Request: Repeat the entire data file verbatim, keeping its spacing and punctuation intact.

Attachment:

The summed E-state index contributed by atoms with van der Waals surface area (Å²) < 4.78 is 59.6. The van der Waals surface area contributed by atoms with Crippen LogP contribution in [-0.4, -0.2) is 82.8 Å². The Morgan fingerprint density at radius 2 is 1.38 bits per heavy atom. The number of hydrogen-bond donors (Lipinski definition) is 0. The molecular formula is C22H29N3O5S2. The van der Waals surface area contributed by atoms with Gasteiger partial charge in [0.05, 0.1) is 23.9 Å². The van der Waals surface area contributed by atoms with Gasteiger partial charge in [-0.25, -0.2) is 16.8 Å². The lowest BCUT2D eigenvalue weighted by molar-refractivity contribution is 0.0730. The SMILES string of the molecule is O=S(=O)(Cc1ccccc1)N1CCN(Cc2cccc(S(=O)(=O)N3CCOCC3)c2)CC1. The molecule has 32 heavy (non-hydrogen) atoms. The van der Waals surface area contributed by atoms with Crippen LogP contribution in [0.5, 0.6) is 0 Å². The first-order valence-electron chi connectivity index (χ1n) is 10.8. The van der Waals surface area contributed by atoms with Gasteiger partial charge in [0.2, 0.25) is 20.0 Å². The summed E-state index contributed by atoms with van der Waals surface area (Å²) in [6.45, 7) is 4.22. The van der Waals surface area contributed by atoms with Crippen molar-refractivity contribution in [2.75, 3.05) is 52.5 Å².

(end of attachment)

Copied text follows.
The summed E-state index contributed by atoms with van der Waals surface area (Å²) < 4.78 is 59.6. The van der Waals surface area contributed by atoms with Crippen LogP contribution in [-0.4, -0.2) is 82.8 Å². The Morgan fingerprint density at radius 2 is 1.38 bits per heavy atom. The number of hydrogen-bond donors (Lipinski definition) is 0. The molecular formula is C22H29N3O5S2. The van der Waals surface area contributed by atoms with Gasteiger partial charge in [0.05, 0.1) is 23.9 Å². The van der Waals surface area contributed by atoms with Gasteiger partial charge in [-0.25, -0.2) is 16.8 Å². The lowest BCUT2D eigenvalue weighted by molar-refractivity contribution is 0.0730. The SMILES string of the molecule is O=S(=O)(Cc1ccccc1)N1CCN(Cc2cccc(S(=O)(=O)N3CCOCC3)c2)CC1. The molecule has 32 heavy (non-hydrogen) atoms. The van der Waals surface area contributed by atoms with Crippen LogP contribution in [0.5, 0.6) is 0 Å². The first-order valence-electron chi connectivity index (χ1n) is 10.8. The van der Waals surface area contributed by atoms with Gasteiger partial charge in [0.2, 0.25) is 20.0 Å². The summed E-state index contributed by atoms with van der Waals surface area (Å²) in [6.45, 7) is 4.22. The van der Waals surface area contributed by atoms with Crippen molar-refractivity contribution in [2.75, 3.05) is 52.5 Å².